The green signifies an awesome link from a relevant site that could only be doing us good. This will include blogs with consistent content creation, any reputable news site, etc. The yellow signifies something I might want to come back and check on later. Perhaps the domain was down for a time but it might be up later and still pumping negative juice into your site. The red indicates sites that are nothing but sketch. These sites are honestly pretty easy to pick out. They might look something like this:

Look for sites that have no content besides scores of web links on them. (Hint: If it says “SEO friendly,” it probably is not…) Also, if there is a button that says, “Submit Link”, we have a winner!

Is this for me?

Once you have performed this backlink analysis and you are intimately familiar with your site’s link situation, ask yourself which of these categories your site fits in:

  • Solid. Great links from great sites with great content. You've got lots of green lines. That’s awesome! Now walk away. This disavow tool is not for you. If you have numerous great links but aren't ranking, something else is a problem.
  • Maybe 1 or 2 or 100 directories squeaked in there. Maybe you had an SEO who used some black-hat tactics in the past. Maybe you got a bit excited about the bright lights of a free directory. We’re not here to judge. But it’s important to come face-to-face with the fact that, even if you’re not certain that specific links are hurting you, having a spammy directory connected to your site is never a good thing. Some are speculating that the disavow tool is dangerous because you run the risk of disavowing links that might look sketchy but are actually helping you. I personally think that Google, who is on a never-ending mission to deliver relevant.content and weed out illegitimate sites, will ultimately find that link and you won’t be happy with the result.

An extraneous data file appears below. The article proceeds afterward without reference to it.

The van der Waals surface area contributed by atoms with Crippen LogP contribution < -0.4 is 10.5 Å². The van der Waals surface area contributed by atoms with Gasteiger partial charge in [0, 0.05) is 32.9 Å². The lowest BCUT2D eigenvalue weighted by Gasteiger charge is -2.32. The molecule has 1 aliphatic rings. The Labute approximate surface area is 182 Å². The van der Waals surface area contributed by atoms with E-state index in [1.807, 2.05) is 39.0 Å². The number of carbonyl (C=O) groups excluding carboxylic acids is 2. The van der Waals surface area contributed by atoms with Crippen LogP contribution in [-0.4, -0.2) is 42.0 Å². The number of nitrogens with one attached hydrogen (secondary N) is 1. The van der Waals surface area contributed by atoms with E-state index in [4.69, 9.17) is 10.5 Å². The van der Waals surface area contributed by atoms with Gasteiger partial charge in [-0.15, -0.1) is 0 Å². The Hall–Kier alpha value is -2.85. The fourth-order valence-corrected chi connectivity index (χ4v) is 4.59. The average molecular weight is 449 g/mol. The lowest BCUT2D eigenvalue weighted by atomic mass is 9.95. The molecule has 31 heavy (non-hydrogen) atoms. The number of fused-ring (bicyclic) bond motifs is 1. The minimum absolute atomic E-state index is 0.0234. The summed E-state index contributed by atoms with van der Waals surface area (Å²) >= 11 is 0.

• So bad that Google sent me an email telling me to clean up my act. While it is never good for Google to be mad at you, hallelujah! The disavow tool is for you. Now is your chance to prove to Google that you are working hard to make things right.

It has to be known, however, that the disavow tool is not a magic wand and it is not diet pill. You still have to do the work. Google won’t respect you or your site for saying, “Thanks for the disavow tool, Google! Could you clean up my mess for me?” Guess again. Google wants to see that you have gone to great lengths to provide the best experience possible to searchers by providing the most relevant site by the most reputable means possible.

Reaching out.

This is where the real work begins. All those red links? You need to contact them. Multiple times. The agony! There’s no way around it. This is time consuming and a bit of a pain. But so worth it. I’ll say it again, Google is not going to clean up your mess for you. You need to prove that you tried very hard to clean it up yourself. Go grab some coffee, turn on some good music, and email some link directories.

  1. 1. Create a new list in Excel of all the links you want to target for removal
  2. 2. Keep a record of when/how you contacted them. Be exhaustive. Contact everyone twice, at the very least. If they don’t have contact info on their site, try contacting their site sponsor. Keep a record of their contact info, how you contacted them and, if you weren't able to, why. Here is a sample email you could send: